Prescription Fraud Charges In Arizona
Prescription drug abuse has become more common than the the use of traditional illegal substances. Unfortunately, the government has attempted to combat this trend by filing criminal prescription fraud charges against more and more doctors.
What Is Prescription Fraud?
Under the Controlled Substances Act, the government must prove that a physician knowingly and intentionally prescribed a medication outside of “the usual course of professional practice” or not for a “legitimate medical purpose.” So a doctor can be subject to prescription fraud charges by writing a prescription for a patient, or himself, that is for recreational use rather than medicinal purposes.
Often, the government attempts to use medical records and charts to show a pattern of over-prescribing a certain medication, usually an opioid pain medication like Oxycontin and Oxycodone (Percocet). It is also not uncommon for law enforcement to send an undercover officer or an informant to a doctor they suspect of prescription fraud. Other drugs that are commonly involved in prescription fraud cases include Diazepam (Valium), Lorazepam, Hydrocodone (Vicadin), Alprazolam (Xanax), Morphine, Codeine, and amphetamines like Adderall.
Did A Crime Actually Occur?
One problem with these cases is that a person’s pain is subjective, so a doctor must be able to rely on what a patient is reporting. A doctor is expected to ask some questions to evaluating a patient’s medical needs, but a doctor is not a law enforcement officer. He or she is not obliged to conduct a thorough, independent investigation of each patient to determine whether the patient is simply saying what he or she needs to say in order to get a prescription.
Many of these cases are not very appealing to Arizona jurors because it appears that the government is attempting to criminalize the work of a well-intentioned doctor. Sometimes, however, it is better to avoid the risk of trial by working out an agreement that allows a doctor to keep his or her license and continue practicing medicine.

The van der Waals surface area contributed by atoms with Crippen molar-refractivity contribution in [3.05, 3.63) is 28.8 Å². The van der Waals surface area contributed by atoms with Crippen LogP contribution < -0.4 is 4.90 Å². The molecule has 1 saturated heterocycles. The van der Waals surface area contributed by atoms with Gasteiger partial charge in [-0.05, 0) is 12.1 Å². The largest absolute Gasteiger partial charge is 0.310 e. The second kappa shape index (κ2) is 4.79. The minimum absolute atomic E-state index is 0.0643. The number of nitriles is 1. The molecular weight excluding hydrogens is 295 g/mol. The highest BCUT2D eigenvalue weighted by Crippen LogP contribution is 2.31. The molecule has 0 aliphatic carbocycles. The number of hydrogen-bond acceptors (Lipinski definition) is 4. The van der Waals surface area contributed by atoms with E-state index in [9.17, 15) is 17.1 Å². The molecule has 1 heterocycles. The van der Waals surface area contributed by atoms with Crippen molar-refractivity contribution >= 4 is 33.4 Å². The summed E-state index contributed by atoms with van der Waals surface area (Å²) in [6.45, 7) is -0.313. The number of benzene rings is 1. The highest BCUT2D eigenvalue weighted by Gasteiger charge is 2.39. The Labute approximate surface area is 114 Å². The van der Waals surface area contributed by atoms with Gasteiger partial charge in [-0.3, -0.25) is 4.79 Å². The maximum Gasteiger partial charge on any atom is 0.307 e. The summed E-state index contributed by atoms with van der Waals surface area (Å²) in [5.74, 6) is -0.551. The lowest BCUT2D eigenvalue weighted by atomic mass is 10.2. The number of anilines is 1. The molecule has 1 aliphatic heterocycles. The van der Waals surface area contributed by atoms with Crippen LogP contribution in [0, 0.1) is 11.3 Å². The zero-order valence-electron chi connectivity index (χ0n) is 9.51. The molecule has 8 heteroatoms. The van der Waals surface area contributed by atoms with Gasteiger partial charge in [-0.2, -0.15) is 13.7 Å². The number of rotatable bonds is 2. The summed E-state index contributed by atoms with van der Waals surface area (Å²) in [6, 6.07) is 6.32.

Prescription Fraud Charges Against Patients
Patients can also be charged with prescription fraud if they try to forge a prescription, use an invalid prescription, use a someone else’s ID to fill that person’s prescription, alter a prescription, or give false information in order to obtain a prescription. Some of these actions can lead to felony forgery or identity theft charges as well. It is also a felony offense in Arizona to import prescription drugs from Mexico for sale or transfer.
Prescription Fraud Penalties In Arizona
Under A.R.S. § 13-3406, manufacturing, selling, or distributing a misbranded drug is a class 4 felony, punishable by up to 3.75 year in prison. Possessing or transporting a prescription-only drug for sale, or importing a prescription drug in Arizona can be charged as a class 6 felony, punishable by up to 2 years in prison. All other violation of the statute are class one misdemeanors, punishable by up to 6 months in jail and a $2500 fine. For doctors, these charges are even more serious because they can affect licensing.
Prescription fraud can also be a federal felony offense. In federal “pill mill” cases, the government may charge a doctor with possession with intent to distribute controlled substances and even money laundering and racketeering. Obviously, these charges are much more serious than simple prescription fraud in Arizona state court. Not only can they result in substantial federal prison sentences, but the DEA can revoke a pharmacy’s license.
If you are facing prescription fraud charges in Arizona, as a doctor or a patient, call us for a free, confidential case assessment at 520.314.4125 or contact us online.
Criminal Law Resources
Consult the following links for more information about Arizona Criminal law, as well as local court information: